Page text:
‘There is nowhere to go’
After waiting nearly a month for the Immigration and Refugee Board decision, they found out Nov. 5 her refugee claim was rejected.
“This is a dead end,” Ali says by phone on the day McRae’s decision arrived. He dreads having to tell his wife the news.
REFUGEES IN MANITOBA
In 2012, of the 13,312 newcomers who immigrated to Canada and settled in Manitoba, 1,140 were refugees: 327 were government-assisted, 755 were privately sponsored and 58 were “others” — including refugee claimants.
Refugees are those in need of protection within or outside Canada who fear persecution if they go back to their home country.
Convention refugees are people who are outside their home country or the country where they normally live and who are unwilling to return because of a well-founded fear of persecution based on race, religion, political opinion, nationality or membership in a particular social group, such as women or people of a particular sexual orientation.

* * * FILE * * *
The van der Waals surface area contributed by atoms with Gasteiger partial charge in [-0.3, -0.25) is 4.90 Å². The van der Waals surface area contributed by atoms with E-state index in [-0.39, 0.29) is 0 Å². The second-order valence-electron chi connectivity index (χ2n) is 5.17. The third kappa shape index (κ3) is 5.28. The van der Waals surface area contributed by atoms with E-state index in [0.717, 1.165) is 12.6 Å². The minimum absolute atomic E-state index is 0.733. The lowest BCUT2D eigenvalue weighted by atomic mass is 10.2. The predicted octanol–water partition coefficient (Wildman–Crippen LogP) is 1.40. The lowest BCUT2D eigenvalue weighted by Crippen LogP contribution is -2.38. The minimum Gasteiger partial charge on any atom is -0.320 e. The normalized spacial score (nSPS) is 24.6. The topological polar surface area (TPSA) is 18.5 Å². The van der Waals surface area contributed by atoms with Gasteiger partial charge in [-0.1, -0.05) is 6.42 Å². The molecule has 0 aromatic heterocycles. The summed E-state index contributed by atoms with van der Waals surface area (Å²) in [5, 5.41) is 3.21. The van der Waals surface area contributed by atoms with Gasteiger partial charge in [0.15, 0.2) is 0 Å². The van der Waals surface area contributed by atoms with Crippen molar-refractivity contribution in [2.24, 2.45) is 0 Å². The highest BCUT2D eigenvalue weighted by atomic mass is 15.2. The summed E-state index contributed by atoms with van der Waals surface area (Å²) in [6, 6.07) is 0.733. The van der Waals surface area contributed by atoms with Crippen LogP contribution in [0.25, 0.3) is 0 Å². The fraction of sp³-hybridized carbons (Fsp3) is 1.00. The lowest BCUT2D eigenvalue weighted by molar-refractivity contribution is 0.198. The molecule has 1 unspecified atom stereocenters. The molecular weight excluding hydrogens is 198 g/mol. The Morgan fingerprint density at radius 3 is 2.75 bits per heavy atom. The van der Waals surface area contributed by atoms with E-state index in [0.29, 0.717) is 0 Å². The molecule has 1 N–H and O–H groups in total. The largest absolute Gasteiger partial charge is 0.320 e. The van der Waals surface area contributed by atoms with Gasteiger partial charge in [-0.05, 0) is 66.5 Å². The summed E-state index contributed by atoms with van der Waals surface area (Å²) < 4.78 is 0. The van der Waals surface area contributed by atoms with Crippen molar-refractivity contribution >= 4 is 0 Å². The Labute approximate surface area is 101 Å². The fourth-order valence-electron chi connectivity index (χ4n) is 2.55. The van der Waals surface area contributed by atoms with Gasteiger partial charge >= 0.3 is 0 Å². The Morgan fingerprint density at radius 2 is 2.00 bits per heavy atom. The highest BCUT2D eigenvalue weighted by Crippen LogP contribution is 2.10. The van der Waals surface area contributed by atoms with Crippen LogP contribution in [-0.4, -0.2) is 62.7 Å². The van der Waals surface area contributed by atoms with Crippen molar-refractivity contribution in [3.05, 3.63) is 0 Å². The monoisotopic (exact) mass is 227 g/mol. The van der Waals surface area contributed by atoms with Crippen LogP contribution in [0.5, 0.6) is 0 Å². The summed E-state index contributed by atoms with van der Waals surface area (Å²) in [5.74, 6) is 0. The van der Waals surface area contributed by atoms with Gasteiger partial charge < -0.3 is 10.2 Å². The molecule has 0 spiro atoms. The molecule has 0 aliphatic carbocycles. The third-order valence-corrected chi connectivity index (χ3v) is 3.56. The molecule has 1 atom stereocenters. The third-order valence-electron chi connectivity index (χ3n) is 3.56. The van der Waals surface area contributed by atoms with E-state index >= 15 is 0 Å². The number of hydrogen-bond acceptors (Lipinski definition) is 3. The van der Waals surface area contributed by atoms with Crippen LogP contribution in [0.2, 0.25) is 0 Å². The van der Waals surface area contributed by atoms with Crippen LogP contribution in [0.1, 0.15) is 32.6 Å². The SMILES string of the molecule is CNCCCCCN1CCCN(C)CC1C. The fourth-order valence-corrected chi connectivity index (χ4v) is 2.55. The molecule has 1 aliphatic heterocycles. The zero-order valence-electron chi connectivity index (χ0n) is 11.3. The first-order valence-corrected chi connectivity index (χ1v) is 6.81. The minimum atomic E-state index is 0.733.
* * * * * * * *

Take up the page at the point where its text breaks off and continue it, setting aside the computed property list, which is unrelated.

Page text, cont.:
Persons in need of protection are those in Canada whose removal to their home country or country where they normally live would subject them to a danger of torture, a risk to their life, or a risk of cruel and unusual treatment or punishment.
“There is nowhere to go,” he says. “I feel awful, awful, awful and hopeless — you can’t help your kids or your wife.”
His own refugee claim had already been rejected. When McRae’s ruling against his wife arrived, they had 14 days to file an appeal. Ali says they couldn’t afford the $2,500 in legal fees. “We don’t even have $500 for a down payment,” a distraught Ali said at the time.